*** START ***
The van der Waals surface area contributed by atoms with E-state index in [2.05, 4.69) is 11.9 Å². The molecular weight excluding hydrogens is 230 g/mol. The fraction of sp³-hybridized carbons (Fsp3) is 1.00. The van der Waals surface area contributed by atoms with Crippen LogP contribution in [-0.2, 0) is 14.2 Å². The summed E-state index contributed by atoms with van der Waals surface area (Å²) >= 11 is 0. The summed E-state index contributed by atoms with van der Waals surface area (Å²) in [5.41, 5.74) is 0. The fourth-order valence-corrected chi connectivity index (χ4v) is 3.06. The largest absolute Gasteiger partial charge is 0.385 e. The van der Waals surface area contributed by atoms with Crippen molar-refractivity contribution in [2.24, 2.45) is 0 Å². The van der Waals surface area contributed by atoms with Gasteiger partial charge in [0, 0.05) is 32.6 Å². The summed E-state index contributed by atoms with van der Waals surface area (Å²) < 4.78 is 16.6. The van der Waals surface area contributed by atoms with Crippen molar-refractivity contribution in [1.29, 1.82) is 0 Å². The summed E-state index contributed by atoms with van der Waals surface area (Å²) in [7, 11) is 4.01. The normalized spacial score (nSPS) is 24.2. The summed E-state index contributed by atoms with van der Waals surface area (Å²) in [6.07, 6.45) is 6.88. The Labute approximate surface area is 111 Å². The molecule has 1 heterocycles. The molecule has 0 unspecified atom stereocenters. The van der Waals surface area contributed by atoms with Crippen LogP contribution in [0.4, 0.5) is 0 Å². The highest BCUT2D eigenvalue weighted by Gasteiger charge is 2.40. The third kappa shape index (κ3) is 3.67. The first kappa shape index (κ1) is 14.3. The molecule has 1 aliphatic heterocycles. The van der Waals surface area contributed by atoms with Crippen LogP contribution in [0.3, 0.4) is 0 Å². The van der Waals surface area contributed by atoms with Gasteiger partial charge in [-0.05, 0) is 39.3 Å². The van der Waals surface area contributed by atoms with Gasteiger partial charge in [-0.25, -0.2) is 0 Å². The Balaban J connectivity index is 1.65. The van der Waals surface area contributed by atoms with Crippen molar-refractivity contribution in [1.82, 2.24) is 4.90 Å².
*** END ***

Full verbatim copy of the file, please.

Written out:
The van der Waals surface area contributed by atoms with E-state index in [2.05, 4.69) is 11.9 Å². The molecular weight excluding hydrogens is 230 g/mol. The fraction of sp³-hybridized carbons (Fsp3) is 1.00. The van der Waals surface area contributed by atoms with Crippen LogP contribution in [-0.2, 0) is 14.2 Å². The summed E-state index contributed by atoms with van der Waals surface area (Å²) >= 11 is 0. The summed E-state index contributed by atoms with van der Waals surface area (Å²) in [5.41, 5.74) is 0. The fourth-order valence-corrected chi connectivity index (χ4v) is 3.06. The largest absolute Gasteiger partial charge is 0.385 e. The van der Waals surface area contributed by atoms with Crippen molar-refractivity contribution in [2.24, 2.45) is 0 Å². The van der Waals surface area contributed by atoms with Gasteiger partial charge in [0, 0.05) is 32.6 Å². The summed E-state index contributed by atoms with van der Waals surface area (Å²) < 4.78 is 16.6. The van der Waals surface area contributed by atoms with Crippen molar-refractivity contribution in [1.29, 1.82) is 0 Å². The summed E-state index contributed by atoms with van der Waals surface area (Å²) in [7, 11) is 4.01. The normalized spacial score (nSPS) is 24.2. The summed E-state index contributed by atoms with van der Waals surface area (Å²) in [6.07, 6.45) is 6.88. The Labute approximate surface area is 111 Å². The molecule has 1 heterocycles. The molecule has 0 unspecified atom stereocenters. The van der Waals surface area contributed by atoms with Crippen LogP contribution in [0.4, 0.5) is 0 Å². The highest BCUT2D eigenvalue weighted by Gasteiger charge is 2.40. The third kappa shape index (κ3) is 3.67. The first kappa shape index (κ1) is 14.3. The molecule has 1 aliphatic heterocycles. The van der Waals surface area contributed by atoms with Crippen LogP contribution in [0.3, 0.4) is 0 Å². The van der Waals surface area contributed by atoms with Gasteiger partial charge in [-0.05, 0) is 39.3 Å². The van der Waals surface area contributed by atoms with Gasteiger partial charge in [-0.25, -0.2) is 0 Å². The Balaban J connectivity index is 1.65. The van der Waals surface area contributed by atoms with Crippen molar-refractivity contribution in [1.82, 2.24) is 4.90 Å².